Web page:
Statement by Wenonah Hauter, Executive Director, Food & Water Watch
Washington, D.C. – “Last night’s announcement by Cargill of a recall of 36 million pounds of ground turkey products is just the latest example of why we need strong regulatory and public health programs in place to protect consumers.
“People have been getting sick with Salmonella for several months, while the Centers for Disease Control and Prevention and state health departments struggled to identify a likely source of the contamination. Budget cuts have hampered the ability of federal and state health agencies to effectively protect public health, and this outbreak and recall offer compelling proof that there are human costs to budget cuts to critical public health programs.
“The illnesses that triggered this recall were caused by an antibiotic-resistant strain of Salmonella Heidelberg, which makes the illnesses more serious and harder to treat. This once again points to the public health crisis that is being caused by the overuse of antibiotics in livestock production.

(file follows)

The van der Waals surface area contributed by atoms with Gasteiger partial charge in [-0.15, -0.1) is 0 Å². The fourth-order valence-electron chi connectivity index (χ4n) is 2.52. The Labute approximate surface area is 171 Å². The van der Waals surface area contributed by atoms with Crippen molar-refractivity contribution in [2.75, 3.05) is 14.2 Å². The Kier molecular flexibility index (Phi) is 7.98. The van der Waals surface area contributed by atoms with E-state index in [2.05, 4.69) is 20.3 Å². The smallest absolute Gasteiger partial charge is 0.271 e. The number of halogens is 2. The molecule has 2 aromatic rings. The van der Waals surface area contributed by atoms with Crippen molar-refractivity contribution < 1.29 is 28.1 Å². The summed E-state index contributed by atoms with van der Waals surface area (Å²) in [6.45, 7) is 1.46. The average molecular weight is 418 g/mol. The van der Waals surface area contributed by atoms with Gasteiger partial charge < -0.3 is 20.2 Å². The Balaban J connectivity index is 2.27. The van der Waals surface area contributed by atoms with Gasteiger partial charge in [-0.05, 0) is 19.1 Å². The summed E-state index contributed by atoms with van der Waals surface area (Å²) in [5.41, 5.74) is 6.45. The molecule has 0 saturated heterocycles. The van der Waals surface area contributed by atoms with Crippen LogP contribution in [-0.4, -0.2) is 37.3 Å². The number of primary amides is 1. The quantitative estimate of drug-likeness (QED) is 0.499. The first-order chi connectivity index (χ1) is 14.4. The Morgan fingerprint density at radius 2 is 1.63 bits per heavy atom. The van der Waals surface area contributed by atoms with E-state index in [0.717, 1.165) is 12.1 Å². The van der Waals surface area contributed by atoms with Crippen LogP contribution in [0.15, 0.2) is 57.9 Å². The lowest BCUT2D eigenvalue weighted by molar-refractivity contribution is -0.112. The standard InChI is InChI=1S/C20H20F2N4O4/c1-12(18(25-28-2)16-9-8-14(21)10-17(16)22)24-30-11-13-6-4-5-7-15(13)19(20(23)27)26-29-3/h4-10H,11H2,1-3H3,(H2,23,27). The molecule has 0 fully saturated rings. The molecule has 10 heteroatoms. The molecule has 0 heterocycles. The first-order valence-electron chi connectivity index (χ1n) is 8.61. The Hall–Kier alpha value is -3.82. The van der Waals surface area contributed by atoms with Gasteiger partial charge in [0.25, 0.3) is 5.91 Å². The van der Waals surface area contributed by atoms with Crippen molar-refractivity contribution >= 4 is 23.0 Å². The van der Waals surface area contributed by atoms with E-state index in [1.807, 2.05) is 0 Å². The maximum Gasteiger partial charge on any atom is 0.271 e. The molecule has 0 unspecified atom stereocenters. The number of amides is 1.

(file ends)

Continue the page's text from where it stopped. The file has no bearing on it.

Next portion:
“Unfortunately, it’s not the first time that meat and poultry have been recalled because of contamination with antibiotic-resistant bacteria, and it’s not even the first time a Cargill meat plant has had this problem. Until the overuse of antibiotics in livestock production stops, consumers will be faced with the additional threat of antibiotic-resistant bacteria.
“Because it covers several months of production at a very large plant, this recall covers a huge amount of product sold across the country, just the latest example of the tremendous impact that just one large plant can have on national public safety when something goes wrong.
“As Congress gets ready to debate funding for federal agencies, this recall is a timely reminder of how vital public health programs like meat and poultry inspection and foodborne illness surveillance are to all of us.”